Further information from AXA Health

Getting active your way | AXA Health

Tips to delay dementia and boost your brain power | AXA Health

Caring for someone with dementia – Coping tips for family and friends | AXA Health

Young onset dementia | AXA Health

Useful links

Alzheimer’s Society –the UK’s leading dementia charity provides support through its Dementia Connect service for people living with dementia.www.alzheimers.org.uk

Dementia UK - Specialist support to families facing dementia – www.dementiauk.org

National Dementia Action Alliance – We are the alliance for organisations across England to connect, share best practice and take action on dementia.

NHS Conditions - About dementia - NHS (www.nhs.uk)

Age UK - www.ageuk.org.uk

Carers UK - www.carersuk.org

Citizens Advice Bureau - www.citizensadvice.org.uk


1. NHS, 2021. About dementia. Retrieved here: About dementia - NHS (www.nhs.uk). (Accessed September 2021)

2. Dementia UK, 2021. Types and symptoms of dementia. Retrieved here: Types and Symptoms - Dementia UK. (Accessed 2 March 2021)

3. Alzheimer's Society, 2021. Symptoms of Alzheimer's disease. Retrieved here: Alzheimer's disease | Alzheimer's Society (alzheimers.org.uk). (Accessed September 2021)

4. Alzheimer's Society, 2021. Vascular dementia: what is it and what causes it? Retrieved here: Vascular dementia: what is it, and what causes it? | Alzheimer's Society (alzheimers.org.uk). (Accessed September 2021)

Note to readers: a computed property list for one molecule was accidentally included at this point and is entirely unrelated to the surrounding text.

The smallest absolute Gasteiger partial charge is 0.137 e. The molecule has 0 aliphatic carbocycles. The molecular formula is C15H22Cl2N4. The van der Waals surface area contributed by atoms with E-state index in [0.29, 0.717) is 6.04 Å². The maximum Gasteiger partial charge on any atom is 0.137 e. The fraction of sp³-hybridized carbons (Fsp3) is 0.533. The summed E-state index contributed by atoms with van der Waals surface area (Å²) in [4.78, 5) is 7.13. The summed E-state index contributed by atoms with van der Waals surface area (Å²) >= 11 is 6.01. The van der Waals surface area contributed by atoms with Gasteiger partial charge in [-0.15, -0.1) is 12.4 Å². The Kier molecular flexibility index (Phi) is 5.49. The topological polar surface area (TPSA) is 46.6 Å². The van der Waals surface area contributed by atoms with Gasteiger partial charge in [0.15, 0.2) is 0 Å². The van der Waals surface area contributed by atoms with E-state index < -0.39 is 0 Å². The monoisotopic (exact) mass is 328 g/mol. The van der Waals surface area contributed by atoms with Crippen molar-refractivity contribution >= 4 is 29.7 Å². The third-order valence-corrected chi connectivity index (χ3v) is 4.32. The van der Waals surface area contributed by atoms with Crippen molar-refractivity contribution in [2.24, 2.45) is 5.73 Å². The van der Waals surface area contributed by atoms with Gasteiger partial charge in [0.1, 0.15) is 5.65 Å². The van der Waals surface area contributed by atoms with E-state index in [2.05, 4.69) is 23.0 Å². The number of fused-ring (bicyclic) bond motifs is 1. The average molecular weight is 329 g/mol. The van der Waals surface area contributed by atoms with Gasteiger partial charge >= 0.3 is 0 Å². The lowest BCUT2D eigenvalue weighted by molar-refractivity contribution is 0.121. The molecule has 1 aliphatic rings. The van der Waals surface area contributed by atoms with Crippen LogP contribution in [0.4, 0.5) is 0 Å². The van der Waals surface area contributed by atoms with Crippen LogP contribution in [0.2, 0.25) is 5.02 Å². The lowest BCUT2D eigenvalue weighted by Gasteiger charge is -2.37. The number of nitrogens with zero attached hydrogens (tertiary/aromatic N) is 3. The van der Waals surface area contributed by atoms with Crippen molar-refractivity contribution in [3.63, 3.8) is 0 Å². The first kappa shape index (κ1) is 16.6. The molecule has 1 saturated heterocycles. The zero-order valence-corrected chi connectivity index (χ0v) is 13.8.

5. Alzheimer's Society, 2021. Dementia with Lewy bodies: what is it and what causes it? Retrieved here: Dementia with Lewy bodies: what is it and what causes it? | Alzheimer's Society (alzheimers.org.uk). Accessed 6 September 2021

6. Dementia UK, 2021. Types and symptoms of dementia. Retrieved here: Types and Symptoms - Dementia UK. (Accessed September 2021)

7. Dementia UK, 2021. Getting a diagnosis of dementia. Retrieved here: Getting a diagnosis of dementia - Dementia UK. (Accessed September 2021)

8. NHS, 2021. How to get a dementia diagnosis. Retrieved here: How to get a dementia diagnosis - NHS (www.nhs.uk). (Accessed September 2021)

9. Age UK, 2021. Loneliness. Retrieved here: Combating elderly loneliness | Age UK. (Accessed September 2021)

10. Age UK, 2021. Healthy eating. Retrieved here: Healthy eating advice for the elderly | Age UK. (Accessed September 2021)

11. NHS, 2021. The Eatwell Guide. Retrieved here: The Eatwell Guide - NHS (www.nhs.uk). (Accessed September 2021)

12. Alzheimer's Society, 2021. Sleep and dementia risk. Retrieved here: Sleep and dementia risk | Alzheimer's Society (alzheimers.org.uk). (Accessed September 2021)

13. Age UK, 2021. Being active as you get older. Retrieved here: Exercise advice for keeping active as an older adults | Age UK. (Accessed September 2021)

14. NHS, 2021. What are the treatments for dementia? Retrieved here: What are the treatments for dementia? - NHS (www.nhs.uk). (Accessed September 2021)